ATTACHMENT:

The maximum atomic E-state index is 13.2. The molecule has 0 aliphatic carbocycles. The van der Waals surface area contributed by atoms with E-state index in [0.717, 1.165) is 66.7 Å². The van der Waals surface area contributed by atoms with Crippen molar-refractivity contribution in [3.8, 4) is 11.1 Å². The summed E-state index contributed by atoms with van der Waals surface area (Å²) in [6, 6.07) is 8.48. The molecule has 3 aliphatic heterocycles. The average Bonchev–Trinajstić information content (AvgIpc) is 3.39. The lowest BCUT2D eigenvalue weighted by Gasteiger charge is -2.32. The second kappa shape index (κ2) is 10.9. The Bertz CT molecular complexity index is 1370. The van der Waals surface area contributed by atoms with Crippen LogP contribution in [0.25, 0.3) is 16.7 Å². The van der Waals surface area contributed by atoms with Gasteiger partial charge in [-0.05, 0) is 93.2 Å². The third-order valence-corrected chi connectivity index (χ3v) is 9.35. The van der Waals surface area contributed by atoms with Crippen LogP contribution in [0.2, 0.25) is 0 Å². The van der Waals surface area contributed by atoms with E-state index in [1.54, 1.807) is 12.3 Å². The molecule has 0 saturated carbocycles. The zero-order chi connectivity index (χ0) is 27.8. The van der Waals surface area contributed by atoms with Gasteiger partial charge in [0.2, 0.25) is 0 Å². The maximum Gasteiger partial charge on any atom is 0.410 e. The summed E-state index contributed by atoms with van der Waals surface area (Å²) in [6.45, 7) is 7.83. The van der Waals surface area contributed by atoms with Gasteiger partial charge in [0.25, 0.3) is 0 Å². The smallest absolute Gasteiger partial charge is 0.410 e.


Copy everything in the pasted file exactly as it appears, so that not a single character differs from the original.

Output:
The maximum atomic E-state index is 13.2. The molecule has 0 aliphatic carbocycles. The van der Waals surface area contributed by atoms with E-state index in [0.717, 1.165) is 66.7 Å². The van der Waals surface area contributed by atoms with Crippen molar-refractivity contribution in [3.8, 4) is 11.1 Å². The summed E-state index contributed by atoms with van der Waals surface area (Å²) in [6, 6.07) is 8.48. The molecule has 3 aliphatic heterocycles. The average Bonchev–Trinajstić information content (AvgIpc) is 3.39. The lowest BCUT2D eigenvalue weighted by Gasteiger charge is -2.32. The second kappa shape index (κ2) is 10.9. The Bertz CT molecular complexity index is 1370. The van der Waals surface area contributed by atoms with Crippen LogP contribution in [0.25, 0.3) is 16.7 Å². The van der Waals surface area contributed by atoms with Gasteiger partial charge in [-0.05, 0) is 93.2 Å². The third-order valence-corrected chi connectivity index (χ3v) is 9.35. The van der Waals surface area contributed by atoms with Crippen LogP contribution in [0.2, 0.25) is 0 Å². The van der Waals surface area contributed by atoms with E-state index in [1.54, 1.807) is 12.3 Å². The molecule has 0 saturated carbocycles. The zero-order chi connectivity index (χ0) is 27.8. The van der Waals surface area contributed by atoms with Gasteiger partial charge in [0.2, 0.25) is 0 Å². The maximum Gasteiger partial charge on any atom is 0.410 e. The summed E-state index contributed by atoms with van der Waals surface area (Å²) in [6.45, 7) is 7.83. The van der Waals surface area contributed by atoms with Gasteiger partial charge in [0.25, 0.3) is 0 Å². The smallest absolute Gasteiger partial charge is 0.410 e.